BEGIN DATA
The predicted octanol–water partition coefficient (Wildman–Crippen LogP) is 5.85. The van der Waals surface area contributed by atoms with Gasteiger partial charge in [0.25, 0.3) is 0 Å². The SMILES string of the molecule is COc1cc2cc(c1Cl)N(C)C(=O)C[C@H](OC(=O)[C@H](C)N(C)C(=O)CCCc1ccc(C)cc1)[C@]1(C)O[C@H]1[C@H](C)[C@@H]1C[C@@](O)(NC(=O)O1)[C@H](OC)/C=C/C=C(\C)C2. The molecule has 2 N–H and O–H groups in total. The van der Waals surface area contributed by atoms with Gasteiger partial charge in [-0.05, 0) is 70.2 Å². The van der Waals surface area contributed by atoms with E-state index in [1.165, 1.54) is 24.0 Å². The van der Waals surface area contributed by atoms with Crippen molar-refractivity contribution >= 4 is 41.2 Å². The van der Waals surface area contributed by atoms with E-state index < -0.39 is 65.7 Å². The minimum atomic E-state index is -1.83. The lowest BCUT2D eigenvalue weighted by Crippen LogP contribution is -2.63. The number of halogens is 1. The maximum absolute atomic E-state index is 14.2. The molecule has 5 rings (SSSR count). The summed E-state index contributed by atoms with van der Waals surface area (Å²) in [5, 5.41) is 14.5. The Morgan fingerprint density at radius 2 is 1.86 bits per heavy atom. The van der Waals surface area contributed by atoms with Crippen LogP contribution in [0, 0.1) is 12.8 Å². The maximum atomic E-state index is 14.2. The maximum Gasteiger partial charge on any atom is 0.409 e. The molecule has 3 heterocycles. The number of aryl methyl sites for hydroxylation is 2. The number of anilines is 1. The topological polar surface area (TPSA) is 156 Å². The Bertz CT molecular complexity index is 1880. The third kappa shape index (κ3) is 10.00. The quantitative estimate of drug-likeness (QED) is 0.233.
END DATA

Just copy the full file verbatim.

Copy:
The predicted octanol–water partition coefficient (Wildman–Crippen LogP) is 5.85. The van der Waals surface area contributed by atoms with Gasteiger partial charge in [0.25, 0.3) is 0 Å². The SMILES string of the molecule is COc1cc2cc(c1Cl)N(C)C(=O)C[C@H](OC(=O)[C@H](C)N(C)C(=O)CCCc1ccc(C)cc1)[C@]1(C)O[C@H]1[C@H](C)[C@@H]1C[C@@](O)(NC(=O)O1)[C@H](OC)/C=C/C=C(\C)C2. The molecule has 2 N–H and O–H groups in total. The van der Waals surface area contributed by atoms with Gasteiger partial charge in [-0.05, 0) is 70.2 Å². The van der Waals surface area contributed by atoms with E-state index in [1.165, 1.54) is 24.0 Å². The van der Waals surface area contributed by atoms with Crippen molar-refractivity contribution >= 4 is 41.2 Å². The van der Waals surface area contributed by atoms with E-state index < -0.39 is 65.7 Å². The minimum atomic E-state index is -1.83. The lowest BCUT2D eigenvalue weighted by Crippen LogP contribution is -2.63. The number of halogens is 1. The maximum absolute atomic E-state index is 14.2. The molecule has 5 rings (SSSR count). The summed E-state index contributed by atoms with van der Waals surface area (Å²) in [5, 5.41) is 14.5. The Morgan fingerprint density at radius 2 is 1.86 bits per heavy atom. The van der Waals surface area contributed by atoms with Crippen LogP contribution in [0, 0.1) is 12.8 Å². The maximum atomic E-state index is 14.2. The maximum Gasteiger partial charge on any atom is 0.409 e. The molecule has 3 heterocycles. The number of aryl methyl sites for hydroxylation is 2. The number of anilines is 1. The topological polar surface area (TPSA) is 156 Å². The Bertz CT molecular complexity index is 1880. The third kappa shape index (κ3) is 10.00. The quantitative estimate of drug-likeness (QED) is 0.233.